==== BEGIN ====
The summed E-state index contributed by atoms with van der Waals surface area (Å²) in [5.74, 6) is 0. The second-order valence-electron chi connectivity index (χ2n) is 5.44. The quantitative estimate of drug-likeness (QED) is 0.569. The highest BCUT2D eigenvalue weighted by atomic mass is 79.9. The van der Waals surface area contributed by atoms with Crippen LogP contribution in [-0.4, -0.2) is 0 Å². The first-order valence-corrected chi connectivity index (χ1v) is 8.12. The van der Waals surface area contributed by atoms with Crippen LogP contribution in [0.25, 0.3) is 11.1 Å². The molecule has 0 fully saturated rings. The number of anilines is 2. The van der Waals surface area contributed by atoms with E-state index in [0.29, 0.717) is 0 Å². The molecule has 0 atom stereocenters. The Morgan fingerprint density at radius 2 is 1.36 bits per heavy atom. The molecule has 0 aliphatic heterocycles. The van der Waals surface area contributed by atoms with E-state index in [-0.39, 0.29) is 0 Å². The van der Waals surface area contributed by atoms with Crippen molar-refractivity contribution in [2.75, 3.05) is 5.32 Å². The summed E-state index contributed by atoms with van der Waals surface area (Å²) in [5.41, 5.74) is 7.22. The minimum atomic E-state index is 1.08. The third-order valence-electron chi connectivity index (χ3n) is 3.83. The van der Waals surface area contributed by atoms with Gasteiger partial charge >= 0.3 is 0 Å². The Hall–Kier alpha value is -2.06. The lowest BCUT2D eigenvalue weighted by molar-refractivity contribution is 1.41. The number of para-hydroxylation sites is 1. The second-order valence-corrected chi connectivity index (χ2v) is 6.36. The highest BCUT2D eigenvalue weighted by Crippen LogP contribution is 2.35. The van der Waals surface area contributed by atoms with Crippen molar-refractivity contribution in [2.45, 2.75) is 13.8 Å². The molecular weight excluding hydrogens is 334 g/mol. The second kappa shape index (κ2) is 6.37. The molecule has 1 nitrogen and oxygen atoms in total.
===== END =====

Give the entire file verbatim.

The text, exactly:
The summed E-state index contributed by atoms with van der Waals surface area (Å²) in [5.74, 6) is 0. The second-order valence-electron chi connectivity index (χ2n) is 5.44. The quantitative estimate of drug-likeness (QED) is 0.569. The highest BCUT2D eigenvalue weighted by atomic mass is 79.9. The van der Waals surface area contributed by atoms with Crippen LogP contribution in [-0.4, -0.2) is 0 Å². The first-order valence-corrected chi connectivity index (χ1v) is 8.12. The van der Waals surface area contributed by atoms with Crippen LogP contribution in [0.25, 0.3) is 11.1 Å². The molecule has 0 fully saturated rings. The number of anilines is 2. The van der Waals surface area contributed by atoms with E-state index in [0.29, 0.717) is 0 Å². The molecule has 0 atom stereocenters. The Morgan fingerprint density at radius 2 is 1.36 bits per heavy atom. The molecule has 0 aliphatic heterocycles. The van der Waals surface area contributed by atoms with E-state index in [-0.39, 0.29) is 0 Å². The van der Waals surface area contributed by atoms with Crippen molar-refractivity contribution in [2.75, 3.05) is 5.32 Å². The summed E-state index contributed by atoms with van der Waals surface area (Å²) in [5.41, 5.74) is 7.22. The minimum atomic E-state index is 1.08. The third-order valence-electron chi connectivity index (χ3n) is 3.83. The van der Waals surface area contributed by atoms with Gasteiger partial charge >= 0.3 is 0 Å². The Hall–Kier alpha value is -2.06. The lowest BCUT2D eigenvalue weighted by molar-refractivity contribution is 1.41. The number of para-hydroxylation sites is 1. The second-order valence-corrected chi connectivity index (χ2v) is 6.36. The highest BCUT2D eigenvalue weighted by Crippen LogP contribution is 2.35. The van der Waals surface area contributed by atoms with Crippen molar-refractivity contribution in [2.45, 2.75) is 13.8 Å². The molecular weight excluding hydrogens is 334 g/mol. The second kappa shape index (κ2) is 6.37. The molecule has 1 nitrogen and oxygen atoms in total.